Murphy said most restaurants had been prepared to start indoor dining safely, but “the carelessness of one establishment can completely undo the good work of many others.”

“It brings me no joy to do this, but we have no choice,” he said.

U.S. Rep. Jeff Van Drew (R., N.J.), whose district includes Atlantic and Cape May Counties, said in a statement he was disgusted by the governor’s decision, “This is Gov. Murphy forcing businesses to die,” he said.

Indoor shopping malls in New Jersey resumed operating Monday for the first time since mid-March, with shoppers lining up outside Cherry Hill Mall before its 11 a.m. opening.

The state’s overall rate of transmission remains low, though the rate, too, has crept up rather than declining since mid-June, Murphy said. In recent weeks, several counties including Camden, Gloucester, Burlington, and Cape May have also reported rising transmission rates.

In Pennsylvania, which reported the largest single-day increase in new cases since June 12 on Saturday, the biggest increases in infections over the last seven days compared with two weeks ago were in Allegheny, Lackawanna, and Lancaster Counties. Philadelphia had a slight increase, Montgomery, Delaware, and Chester Counties had declining rates, and Bucks remained steady.

Philadelphia officials last week said they were seeing an increase in cases in young people that could be attributed to social activity.

In Allegheny County, which includes Pittsburgh, some of the uptick may be linked to an increase in young adults going out to bars and not social distancing, state and county health officials said. County officials suspended the sale of alcohol for on-site consumption at bars and restaurants.

“We know when we have a problem,” said Wolf outside the UPMC Pinnacle Community Osteopathic Hospital in Harrisburg. “We think it’s the bars. I think in the Southeast and Philadelphia, they’re thinking it’s the same thing.”

Other cases in Allegheny County were attributed to out-of-state travel; Wolf said he was not considering an official quarantine for travelers but asked people to stay home for 14 days after returning to Pennsylvania.

The rise in cases suggests people don’t understand what the state’s “green” phase meant, said Anne B. Newman, chair of the epidemiology department at the University of Pittsburgh Graduate School of Public Health.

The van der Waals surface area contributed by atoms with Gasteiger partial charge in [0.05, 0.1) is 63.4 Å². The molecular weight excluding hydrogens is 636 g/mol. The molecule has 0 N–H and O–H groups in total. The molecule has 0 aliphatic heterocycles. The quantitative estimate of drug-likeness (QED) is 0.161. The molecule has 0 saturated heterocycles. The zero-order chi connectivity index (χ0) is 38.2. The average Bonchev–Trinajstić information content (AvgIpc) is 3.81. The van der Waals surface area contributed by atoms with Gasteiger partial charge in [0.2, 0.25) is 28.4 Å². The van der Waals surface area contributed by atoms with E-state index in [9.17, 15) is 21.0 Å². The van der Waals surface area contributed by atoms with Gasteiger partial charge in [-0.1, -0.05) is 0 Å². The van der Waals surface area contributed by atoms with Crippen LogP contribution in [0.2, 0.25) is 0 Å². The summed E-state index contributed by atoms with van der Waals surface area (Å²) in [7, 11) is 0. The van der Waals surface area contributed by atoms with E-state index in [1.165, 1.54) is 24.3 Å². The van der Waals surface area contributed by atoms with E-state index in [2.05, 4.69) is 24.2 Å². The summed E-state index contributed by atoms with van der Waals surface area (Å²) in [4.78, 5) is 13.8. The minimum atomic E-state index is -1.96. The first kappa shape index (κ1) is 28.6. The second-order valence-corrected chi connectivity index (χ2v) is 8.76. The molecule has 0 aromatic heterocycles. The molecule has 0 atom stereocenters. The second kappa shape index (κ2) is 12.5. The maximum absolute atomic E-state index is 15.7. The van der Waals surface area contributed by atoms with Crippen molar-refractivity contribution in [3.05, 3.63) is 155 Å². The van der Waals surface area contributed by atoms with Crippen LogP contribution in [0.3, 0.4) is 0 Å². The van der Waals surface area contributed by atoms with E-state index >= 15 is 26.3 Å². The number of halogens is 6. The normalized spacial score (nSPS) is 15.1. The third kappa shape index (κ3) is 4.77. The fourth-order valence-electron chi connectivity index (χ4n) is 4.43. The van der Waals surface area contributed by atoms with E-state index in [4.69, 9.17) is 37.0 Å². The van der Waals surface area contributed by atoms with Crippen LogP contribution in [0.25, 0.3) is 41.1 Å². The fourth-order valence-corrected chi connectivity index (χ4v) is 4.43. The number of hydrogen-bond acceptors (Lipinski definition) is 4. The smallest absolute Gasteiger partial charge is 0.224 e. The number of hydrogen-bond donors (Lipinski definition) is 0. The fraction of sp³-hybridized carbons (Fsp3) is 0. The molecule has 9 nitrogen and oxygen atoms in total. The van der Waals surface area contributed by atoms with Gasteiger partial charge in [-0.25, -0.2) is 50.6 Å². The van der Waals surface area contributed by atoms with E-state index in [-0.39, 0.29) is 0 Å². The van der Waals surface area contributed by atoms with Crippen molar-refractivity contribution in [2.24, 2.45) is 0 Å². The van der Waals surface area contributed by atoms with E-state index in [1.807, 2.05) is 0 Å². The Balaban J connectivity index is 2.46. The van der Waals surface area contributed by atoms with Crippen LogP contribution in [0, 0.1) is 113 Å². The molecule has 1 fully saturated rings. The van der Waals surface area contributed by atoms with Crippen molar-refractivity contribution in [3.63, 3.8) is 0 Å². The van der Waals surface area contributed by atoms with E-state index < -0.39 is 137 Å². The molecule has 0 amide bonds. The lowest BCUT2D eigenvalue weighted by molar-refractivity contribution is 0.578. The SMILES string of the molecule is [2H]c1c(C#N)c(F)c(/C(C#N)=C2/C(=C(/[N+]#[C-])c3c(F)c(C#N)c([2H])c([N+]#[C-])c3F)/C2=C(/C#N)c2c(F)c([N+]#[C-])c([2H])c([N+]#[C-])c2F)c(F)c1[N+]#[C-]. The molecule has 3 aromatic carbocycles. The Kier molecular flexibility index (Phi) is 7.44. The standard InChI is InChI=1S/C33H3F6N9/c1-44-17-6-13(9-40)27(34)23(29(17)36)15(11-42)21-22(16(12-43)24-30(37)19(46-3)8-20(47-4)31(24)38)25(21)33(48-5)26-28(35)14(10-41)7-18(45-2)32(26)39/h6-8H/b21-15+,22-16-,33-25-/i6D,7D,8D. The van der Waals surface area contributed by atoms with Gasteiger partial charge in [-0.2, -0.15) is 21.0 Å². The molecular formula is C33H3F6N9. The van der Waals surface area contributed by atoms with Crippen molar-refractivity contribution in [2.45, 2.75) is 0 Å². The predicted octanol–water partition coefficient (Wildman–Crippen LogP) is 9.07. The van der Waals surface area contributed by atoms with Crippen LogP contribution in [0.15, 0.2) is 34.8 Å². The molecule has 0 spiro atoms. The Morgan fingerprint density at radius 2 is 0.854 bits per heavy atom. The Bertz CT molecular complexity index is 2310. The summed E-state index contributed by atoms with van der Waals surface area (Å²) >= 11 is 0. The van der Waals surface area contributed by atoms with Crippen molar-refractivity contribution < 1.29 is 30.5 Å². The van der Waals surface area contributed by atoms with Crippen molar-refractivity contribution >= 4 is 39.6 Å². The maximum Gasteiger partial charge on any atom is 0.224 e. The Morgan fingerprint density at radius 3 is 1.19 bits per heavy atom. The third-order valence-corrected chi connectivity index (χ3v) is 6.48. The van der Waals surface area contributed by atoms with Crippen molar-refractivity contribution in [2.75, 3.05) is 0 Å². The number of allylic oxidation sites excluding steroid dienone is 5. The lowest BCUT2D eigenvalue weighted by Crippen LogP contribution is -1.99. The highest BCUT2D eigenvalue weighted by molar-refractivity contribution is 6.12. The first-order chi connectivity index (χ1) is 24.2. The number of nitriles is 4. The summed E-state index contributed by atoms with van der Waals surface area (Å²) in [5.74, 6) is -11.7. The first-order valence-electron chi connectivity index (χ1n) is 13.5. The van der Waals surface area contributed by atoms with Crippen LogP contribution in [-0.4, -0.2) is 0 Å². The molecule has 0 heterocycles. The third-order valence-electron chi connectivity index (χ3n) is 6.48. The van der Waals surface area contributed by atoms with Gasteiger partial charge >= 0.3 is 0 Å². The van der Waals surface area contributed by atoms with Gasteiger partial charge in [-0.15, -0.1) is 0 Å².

“I think people took the green to mean that everything was fine and there wasn’t a problem,” she said.

On Monday, U.S. Surgeon General Jerome Adams and Seema Verma, administrator for the Centers for Medicare and Medicaid Services, visited Philadelphia to talk with representatives of long-term-care homes. Verma was concerned about how the state had responded to outbreaks in nursing homes, she said after the listening session.

Verma said Pennsylvania had completed far fewer infection-control surveys at nursing homes than other states on average, but the Department of Health said its count was higher than Verma’s. A spokesperson said the state was trying to reconcile the discrepancy and had completed hundreds of infection-control surveys, although he could not say in how many nursing homes.

On the hospital visit with Wolf, Health Secretary Rachel Levine told doctors and nurses that Pennsylvanians could show “how much they appreciate your hard work” by wearing a face mask when in public.

“When you wear a mask, whether you’re walking on a busy street, whether you’re inside a grocery store or riding transportation,” Levine said, “that is a sign to the whole community that we are in this together.”

Staff writers Tom Avril, Amy S. Rosenberg, Stacey Burling, Rob Tornoe, Sam Wood, and Laura McCrystal, and graphics editor John Duchneskie contributed to this article.